Not all the questions have been asked or answered. Some of the answers are unknown, and not pressing, of course, in these early days of youth. We humans do like to classify and pigeon-hole, though!

Another set of questions surround the coming out process itself. Their school has a procedure, which I did not know until yesterday. Apparently, the kid’s guidance counselor sends out an explanatory email to all the teachers explaining the gender/pronoun/name thing once the young person has come out to close family. Then, the teachers are supposed to use the person’s chosen name and pronouns. (At the risk of sounding like a crotchety old person, that never would have been the case in my day. I think today’s way is better.)

While discussing all this, I asked if they had been worried that I would not be accepting. I was delighted that they said they knew I would be okay about it, and would support them no matter what. (Score many parent points!) It was still scary, though, according to them. (Of course it was!) I told them that I was proud they came out and that I thought they were brave to have taken the risk. Also, that I would and did love them no matter what.

They have not yet come out to my husband or their grandmas, aunts, uncles, or other extended family. They indicated that they would like my support when they come out to my spouse, and I am happy to be there for them. (Plus, and this should be obvious, I wouldn’t miss it for the world… It should be an interesting conversation, to say the least!) I know that my esteemed spouse will be fine about it fairly quickly. The grandmas? Well, they will be mightily confused. That also might be worth the price of admission.

I do not anticipate being perfect at the altered pronouns and name right away. I don’t think it’s necessary to be perfect about it, as long as I try. And there is, inevitably, some sadness and mourning for the girl I had, since it’s impossible to be completely sanguine over what feels a little like a rejection of the identity they once had. Of course, it isn’t really. They are the person they’be always been. It will take a little settling time, I think, and then it will become the new normal.

Really, this “change” is an outgrowth, in part, of the acceptance we have tried to cultivate. That’s a good thing.


Filed under Deep Thoughts, Living wilth intent, Living with intent unintentionally, Making it up as I go along, Parenting, What is it that I thought I was doing?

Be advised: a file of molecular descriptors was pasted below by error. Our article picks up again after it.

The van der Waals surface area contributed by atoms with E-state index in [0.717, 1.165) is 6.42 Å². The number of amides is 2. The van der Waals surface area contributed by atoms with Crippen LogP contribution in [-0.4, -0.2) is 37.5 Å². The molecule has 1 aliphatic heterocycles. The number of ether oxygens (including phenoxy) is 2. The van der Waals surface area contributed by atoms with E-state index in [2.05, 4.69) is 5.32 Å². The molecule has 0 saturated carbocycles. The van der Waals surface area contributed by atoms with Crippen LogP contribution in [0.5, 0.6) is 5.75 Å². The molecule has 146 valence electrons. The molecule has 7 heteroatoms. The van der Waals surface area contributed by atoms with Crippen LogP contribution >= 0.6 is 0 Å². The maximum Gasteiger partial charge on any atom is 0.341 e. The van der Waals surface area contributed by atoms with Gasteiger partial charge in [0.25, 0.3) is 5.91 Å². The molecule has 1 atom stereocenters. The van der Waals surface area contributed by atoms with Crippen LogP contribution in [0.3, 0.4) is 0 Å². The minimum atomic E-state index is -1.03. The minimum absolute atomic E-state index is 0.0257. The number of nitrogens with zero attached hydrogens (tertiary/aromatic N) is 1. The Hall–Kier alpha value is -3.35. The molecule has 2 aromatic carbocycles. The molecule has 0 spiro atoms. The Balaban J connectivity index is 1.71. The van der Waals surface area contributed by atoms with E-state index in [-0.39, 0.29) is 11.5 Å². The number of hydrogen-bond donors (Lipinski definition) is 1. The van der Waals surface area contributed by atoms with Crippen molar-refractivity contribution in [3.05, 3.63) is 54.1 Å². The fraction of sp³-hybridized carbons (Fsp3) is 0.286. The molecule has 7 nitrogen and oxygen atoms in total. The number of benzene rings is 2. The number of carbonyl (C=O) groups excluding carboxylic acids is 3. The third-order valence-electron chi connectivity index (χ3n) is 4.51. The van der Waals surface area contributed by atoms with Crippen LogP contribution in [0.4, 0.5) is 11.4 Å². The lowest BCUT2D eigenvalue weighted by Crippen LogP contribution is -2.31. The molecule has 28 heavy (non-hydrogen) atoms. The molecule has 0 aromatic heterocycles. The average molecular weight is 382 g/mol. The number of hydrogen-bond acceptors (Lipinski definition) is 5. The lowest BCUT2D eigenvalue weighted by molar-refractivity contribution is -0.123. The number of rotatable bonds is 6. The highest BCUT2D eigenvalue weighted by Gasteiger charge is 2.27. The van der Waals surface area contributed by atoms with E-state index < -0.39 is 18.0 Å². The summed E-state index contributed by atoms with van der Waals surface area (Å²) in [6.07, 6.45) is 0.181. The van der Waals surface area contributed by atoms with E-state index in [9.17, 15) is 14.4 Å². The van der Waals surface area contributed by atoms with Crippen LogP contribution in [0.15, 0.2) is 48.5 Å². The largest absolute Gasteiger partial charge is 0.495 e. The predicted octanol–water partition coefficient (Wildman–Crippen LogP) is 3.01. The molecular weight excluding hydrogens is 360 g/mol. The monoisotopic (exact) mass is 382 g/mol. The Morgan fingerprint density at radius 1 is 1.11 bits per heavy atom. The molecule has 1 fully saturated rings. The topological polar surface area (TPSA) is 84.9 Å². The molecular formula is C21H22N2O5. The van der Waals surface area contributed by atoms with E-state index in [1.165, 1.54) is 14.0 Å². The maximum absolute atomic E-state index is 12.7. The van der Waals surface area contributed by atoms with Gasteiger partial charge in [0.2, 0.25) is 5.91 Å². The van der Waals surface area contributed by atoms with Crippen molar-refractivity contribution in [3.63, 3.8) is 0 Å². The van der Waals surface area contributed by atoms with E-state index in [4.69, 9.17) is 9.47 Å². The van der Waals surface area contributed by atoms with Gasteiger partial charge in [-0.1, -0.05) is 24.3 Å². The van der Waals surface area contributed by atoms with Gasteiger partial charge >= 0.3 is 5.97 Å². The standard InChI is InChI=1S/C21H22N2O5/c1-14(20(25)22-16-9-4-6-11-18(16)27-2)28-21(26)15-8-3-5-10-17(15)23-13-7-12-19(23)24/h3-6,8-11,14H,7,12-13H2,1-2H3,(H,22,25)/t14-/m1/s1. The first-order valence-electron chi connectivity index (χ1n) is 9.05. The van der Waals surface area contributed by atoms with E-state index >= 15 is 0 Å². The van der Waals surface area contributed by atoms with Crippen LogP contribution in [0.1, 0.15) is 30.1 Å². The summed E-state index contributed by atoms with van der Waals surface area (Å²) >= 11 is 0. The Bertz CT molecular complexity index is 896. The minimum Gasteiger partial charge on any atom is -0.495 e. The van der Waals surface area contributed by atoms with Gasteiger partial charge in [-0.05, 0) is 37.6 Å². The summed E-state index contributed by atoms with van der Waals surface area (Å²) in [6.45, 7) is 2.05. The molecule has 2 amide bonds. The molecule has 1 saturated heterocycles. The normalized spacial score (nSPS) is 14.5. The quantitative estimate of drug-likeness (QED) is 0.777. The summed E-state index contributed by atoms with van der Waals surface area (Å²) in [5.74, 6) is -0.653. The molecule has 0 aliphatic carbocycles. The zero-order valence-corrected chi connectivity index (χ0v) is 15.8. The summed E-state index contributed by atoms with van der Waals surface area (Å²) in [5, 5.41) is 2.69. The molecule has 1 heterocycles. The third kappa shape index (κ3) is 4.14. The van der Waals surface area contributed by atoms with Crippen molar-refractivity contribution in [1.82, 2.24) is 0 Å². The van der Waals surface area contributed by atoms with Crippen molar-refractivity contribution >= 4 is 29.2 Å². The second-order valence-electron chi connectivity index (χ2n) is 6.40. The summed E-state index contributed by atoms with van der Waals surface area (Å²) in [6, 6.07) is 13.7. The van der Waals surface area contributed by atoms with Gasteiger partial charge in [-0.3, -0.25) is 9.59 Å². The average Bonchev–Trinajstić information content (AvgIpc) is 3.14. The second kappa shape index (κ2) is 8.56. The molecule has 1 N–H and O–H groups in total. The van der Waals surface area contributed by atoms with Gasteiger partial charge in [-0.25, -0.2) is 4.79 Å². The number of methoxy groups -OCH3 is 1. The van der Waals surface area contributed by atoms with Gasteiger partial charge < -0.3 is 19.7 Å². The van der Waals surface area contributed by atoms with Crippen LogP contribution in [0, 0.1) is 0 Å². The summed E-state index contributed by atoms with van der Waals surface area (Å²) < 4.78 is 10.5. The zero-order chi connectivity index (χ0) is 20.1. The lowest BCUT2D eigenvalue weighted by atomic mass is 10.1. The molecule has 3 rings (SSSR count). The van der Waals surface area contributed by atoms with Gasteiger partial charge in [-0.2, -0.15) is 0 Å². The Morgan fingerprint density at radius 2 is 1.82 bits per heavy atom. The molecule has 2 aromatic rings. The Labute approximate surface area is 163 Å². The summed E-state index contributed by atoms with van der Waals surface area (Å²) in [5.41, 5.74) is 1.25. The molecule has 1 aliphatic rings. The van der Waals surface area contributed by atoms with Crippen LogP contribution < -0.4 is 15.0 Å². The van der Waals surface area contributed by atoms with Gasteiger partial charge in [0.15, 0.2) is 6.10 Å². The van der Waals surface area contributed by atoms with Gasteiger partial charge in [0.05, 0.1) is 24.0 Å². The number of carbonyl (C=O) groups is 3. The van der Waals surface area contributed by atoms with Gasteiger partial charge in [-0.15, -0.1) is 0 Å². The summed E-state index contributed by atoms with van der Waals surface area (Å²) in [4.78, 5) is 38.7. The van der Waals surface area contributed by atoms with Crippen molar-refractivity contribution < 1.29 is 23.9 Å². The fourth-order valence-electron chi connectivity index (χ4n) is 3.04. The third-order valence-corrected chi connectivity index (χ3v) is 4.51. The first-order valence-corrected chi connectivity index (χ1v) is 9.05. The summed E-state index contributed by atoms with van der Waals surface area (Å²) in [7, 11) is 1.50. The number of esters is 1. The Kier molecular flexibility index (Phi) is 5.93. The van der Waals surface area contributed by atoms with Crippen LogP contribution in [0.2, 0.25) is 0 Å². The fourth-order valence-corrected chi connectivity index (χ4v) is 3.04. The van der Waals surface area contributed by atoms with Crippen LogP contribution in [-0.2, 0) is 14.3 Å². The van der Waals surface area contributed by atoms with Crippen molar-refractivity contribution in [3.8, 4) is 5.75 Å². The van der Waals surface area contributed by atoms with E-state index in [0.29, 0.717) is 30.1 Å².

I realize (and am appalled by) the amount of time that has passed since I have posted here. Of course, I make the rules, so it’s up to me whether I have to lash myself with a wet noodle or wear some sort of hair shirt as a penance. I think I will skip any punishments.

One of the major things going on, and which has consumed my time, energy, and my emotional resources to a massive degree, is my youngest daughter and her struggles at school.

My little one has always had struggles with control, perfectionism, confidence, and compliance. She is an awesome kid, except when she is expected to produce a particular result. She is determined in her focus, and will defy authority to a DEFCON 1 state when she is expected to do what is expected of everyone. She has tested right up at the border of the Autism spectrum, and sometimes dances over that somewhat fuzzy line. Her aptitude for math and language, however, are quite high, and she consistently tests at the top of the scale, academically.

Well, we finally have the school marshalled on the issue of an IEP and Special Education services.

I feel like a huge weight has rolled off my back. I have been so worried about her progress, and what will come now that we are starting to move into a more high-expectation stage of schooling. I have worried almost constantly about how we can help her to progress, how we can help her gain self-sufficiency, how the hell we’re going to get through the next 8 years of school, let alone post-secondary options. I feel like now, we have some options. I have people to whom I can turn for ideas on how to support my child.

I finally feel less alone.


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In which I continue to allow myself latitude to not keep up

I get into the habit of beating myself up over my lack of regularity for posting here. You would think that it wouldn’t be a huge hairy deal. After all, blogging is a voluntary activity. No one forces a person to have a blog or contribute to it. There’s no rule that says I have to do anything at all.